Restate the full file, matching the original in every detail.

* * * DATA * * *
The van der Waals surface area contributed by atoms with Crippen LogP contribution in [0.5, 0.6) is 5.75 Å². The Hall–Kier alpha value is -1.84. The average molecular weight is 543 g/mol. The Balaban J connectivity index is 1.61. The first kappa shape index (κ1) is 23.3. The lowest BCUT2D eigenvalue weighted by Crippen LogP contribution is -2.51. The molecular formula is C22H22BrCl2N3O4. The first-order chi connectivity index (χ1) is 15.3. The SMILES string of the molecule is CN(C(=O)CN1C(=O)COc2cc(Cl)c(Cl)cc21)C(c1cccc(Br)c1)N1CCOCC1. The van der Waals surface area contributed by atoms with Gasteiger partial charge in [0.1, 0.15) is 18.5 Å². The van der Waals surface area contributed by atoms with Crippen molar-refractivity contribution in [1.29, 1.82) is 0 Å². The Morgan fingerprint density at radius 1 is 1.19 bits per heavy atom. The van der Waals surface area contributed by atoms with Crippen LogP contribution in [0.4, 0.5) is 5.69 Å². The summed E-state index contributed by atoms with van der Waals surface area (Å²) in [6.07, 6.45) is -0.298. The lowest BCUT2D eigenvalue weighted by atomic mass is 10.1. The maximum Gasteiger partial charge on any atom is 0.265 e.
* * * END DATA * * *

The van der Waals surface area contributed by atoms with Crippen LogP contribution in [0.5, 0.6) is 5.75 Å². The Hall–Kier alpha value is -1.84. The average molecular weight is 543 g/mol. The Balaban J connectivity index is 1.61. The first kappa shape index (κ1) is 23.3. The lowest BCUT2D eigenvalue weighted by Crippen LogP contribution is -2.51. The molecular formula is C22H22BrCl2N3O4. The first-order chi connectivity index (χ1) is 15.3. The SMILES string of the molecule is CN(C(=O)CN1C(=O)COc2cc(Cl)c(Cl)cc21)C(c1cccc(Br)c1)N1CCOCC1. The van der Waals surface area contributed by atoms with Gasteiger partial charge in [0.1, 0.15) is 18.5 Å². The van der Waals surface area contributed by atoms with Crippen molar-refractivity contribution in [1.29, 1.82) is 0 Å². The Morgan fingerprint density at radius 1 is 1.19 bits per heavy atom. The van der Waals surface area contributed by atoms with Crippen LogP contribution in [0.4, 0.5) is 5.69 Å². The summed E-state index contributed by atoms with van der Waals surface area (Å²) in [6.07, 6.45) is -0.298. The lowest BCUT2D eigenvalue weighted by atomic mass is 10.1. The maximum Gasteiger partial charge on any atom is 0.265 e.